Ready to seal the deal but wondering “What paperwork do I need to sell my car?” To sell your car privately, the short answer is that you’ll need your title and registration, at a minimum.
Here's a quick rundown of what you'll likely need:
- Odometer reading
- Maintenance records
- Emissions documentation
- Vehicle history report
- Warranty documents
- As-Is document
- Bill of sale
The fact is that each state has specific requirements when it comes to selling vehicles and the paperwork required to complete a sale. A rundown on the most common documents and paperwork needed for a successful car sale can help ensure that your transaction goes through smoothly and efficiently and you get as close to your asking price as possible.
Here's a more detailed look at the potential documents you'll need:
If you don’t owe anything on your car, then you likely have what is known as a “clear” title. This means the title is unencumbered by liens to third parties. Selling a car with a clear title is fairly straightforward, although the procedure and paperwork necessary to complete the sale and the title transfer vary by state. Usually, you’ll just sign the title in front of a notary, who will stamp the title to signify that you did, in fact, sign it. The protocols for switching ownership of a car between the buyer and the seller are usually quite simple if there are no financial institutions or other lienholders involved.
Things can get complicated if you’ve lost the title and need to get a duplicate title made. Similarly, the sales process can be a bit of a hassle if you still owe on your car. You may or may not have a copy of the title in hand if you’re still paying for the car, although this varies (again) by state. If you’re selling a car that has a lien, you and your buyer will need to work with the finance company or lender (and possibly the bank or finance company the buyer uses) to affect the transfer of the title.
In most states, when you sign the title to the vehicle as a seller, you will need to disclose the vehicle’s odometer reading. There may be an area on the back of the title for the disclosure of the odometer mileage, or you may need to fill out a separate disclosure document—or both.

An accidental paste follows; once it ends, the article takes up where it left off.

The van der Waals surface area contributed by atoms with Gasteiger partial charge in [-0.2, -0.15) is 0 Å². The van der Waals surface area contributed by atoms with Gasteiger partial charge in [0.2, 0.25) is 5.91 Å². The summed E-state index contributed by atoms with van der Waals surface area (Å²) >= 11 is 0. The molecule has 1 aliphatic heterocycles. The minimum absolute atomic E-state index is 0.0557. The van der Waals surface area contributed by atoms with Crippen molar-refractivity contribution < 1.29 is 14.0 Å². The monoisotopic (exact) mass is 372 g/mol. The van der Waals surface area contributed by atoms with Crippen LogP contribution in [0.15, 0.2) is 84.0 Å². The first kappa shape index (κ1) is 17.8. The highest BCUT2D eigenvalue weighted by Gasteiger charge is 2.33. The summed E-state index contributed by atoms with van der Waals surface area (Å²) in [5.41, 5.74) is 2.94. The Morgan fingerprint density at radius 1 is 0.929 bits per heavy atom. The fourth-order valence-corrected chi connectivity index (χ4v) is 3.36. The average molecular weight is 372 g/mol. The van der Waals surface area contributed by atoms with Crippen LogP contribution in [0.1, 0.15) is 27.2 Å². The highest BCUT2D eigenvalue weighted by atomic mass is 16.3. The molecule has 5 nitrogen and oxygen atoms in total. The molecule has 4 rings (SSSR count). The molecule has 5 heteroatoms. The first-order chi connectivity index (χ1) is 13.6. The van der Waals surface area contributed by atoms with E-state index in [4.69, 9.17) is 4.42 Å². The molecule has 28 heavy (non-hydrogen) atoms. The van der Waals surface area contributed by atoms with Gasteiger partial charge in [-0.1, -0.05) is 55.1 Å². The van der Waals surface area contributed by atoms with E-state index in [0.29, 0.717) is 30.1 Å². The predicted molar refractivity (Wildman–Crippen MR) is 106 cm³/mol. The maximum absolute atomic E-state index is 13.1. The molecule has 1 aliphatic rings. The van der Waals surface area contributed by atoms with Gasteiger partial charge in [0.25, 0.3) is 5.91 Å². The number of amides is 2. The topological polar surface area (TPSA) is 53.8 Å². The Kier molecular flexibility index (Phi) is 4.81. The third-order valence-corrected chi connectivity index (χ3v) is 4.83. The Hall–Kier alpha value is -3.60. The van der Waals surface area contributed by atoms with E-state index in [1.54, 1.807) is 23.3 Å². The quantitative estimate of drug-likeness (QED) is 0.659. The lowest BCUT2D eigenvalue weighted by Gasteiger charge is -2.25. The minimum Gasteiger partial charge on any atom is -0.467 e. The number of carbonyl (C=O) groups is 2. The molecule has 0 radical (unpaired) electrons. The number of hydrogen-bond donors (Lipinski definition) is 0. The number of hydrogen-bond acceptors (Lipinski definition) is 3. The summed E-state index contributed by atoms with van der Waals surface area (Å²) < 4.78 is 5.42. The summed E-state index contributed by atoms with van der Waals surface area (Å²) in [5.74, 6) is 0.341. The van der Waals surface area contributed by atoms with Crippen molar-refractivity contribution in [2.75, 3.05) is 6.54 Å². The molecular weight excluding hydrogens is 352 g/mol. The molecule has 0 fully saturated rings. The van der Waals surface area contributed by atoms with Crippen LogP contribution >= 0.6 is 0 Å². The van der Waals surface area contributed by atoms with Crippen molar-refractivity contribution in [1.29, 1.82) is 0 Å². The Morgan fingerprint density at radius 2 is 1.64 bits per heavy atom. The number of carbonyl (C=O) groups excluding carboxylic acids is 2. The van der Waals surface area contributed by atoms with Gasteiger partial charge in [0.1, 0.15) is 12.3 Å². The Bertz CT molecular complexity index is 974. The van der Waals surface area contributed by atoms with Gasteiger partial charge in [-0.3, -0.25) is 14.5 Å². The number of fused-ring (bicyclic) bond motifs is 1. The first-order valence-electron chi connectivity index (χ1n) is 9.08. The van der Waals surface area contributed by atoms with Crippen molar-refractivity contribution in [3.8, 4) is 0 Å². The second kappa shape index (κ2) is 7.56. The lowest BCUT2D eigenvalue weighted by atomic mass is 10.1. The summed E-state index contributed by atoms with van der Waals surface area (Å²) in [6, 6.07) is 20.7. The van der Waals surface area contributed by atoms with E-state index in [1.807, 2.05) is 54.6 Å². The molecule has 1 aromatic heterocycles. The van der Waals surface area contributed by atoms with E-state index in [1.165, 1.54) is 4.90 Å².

An odometer disclosure form typically requires the following information:
The vehicle’s description, including the year, make, model, and vehicle identification number (VIN);
The name, address, and signature of the new owner or person buying the car;
The name, address, and signature of the person selling the car;
The current mileage;
The signature and/or seal of the notary public certifying the transaction;
The physical presence of the vehicle’s title.
If you don’t have a clean car title, the easiest way to sell your car is to use it as a trade-in at a dealership when buying a preowned or new car. You’ll simply sign your name on the title and a few documents, and the dealership (who has oodles of experience selling cars) handles the rest. This is especially true if there are liens to be satisfied prior to the transfer of ownership.
A smog check may be necessary if you live in a state that requires it. For example, the California DMV has strict requirements for emissions that must be met. Check with your local DMV to find out what the requirements are for smog or emissions testing and smog certification prior to selling your car.
Vehicle History Report: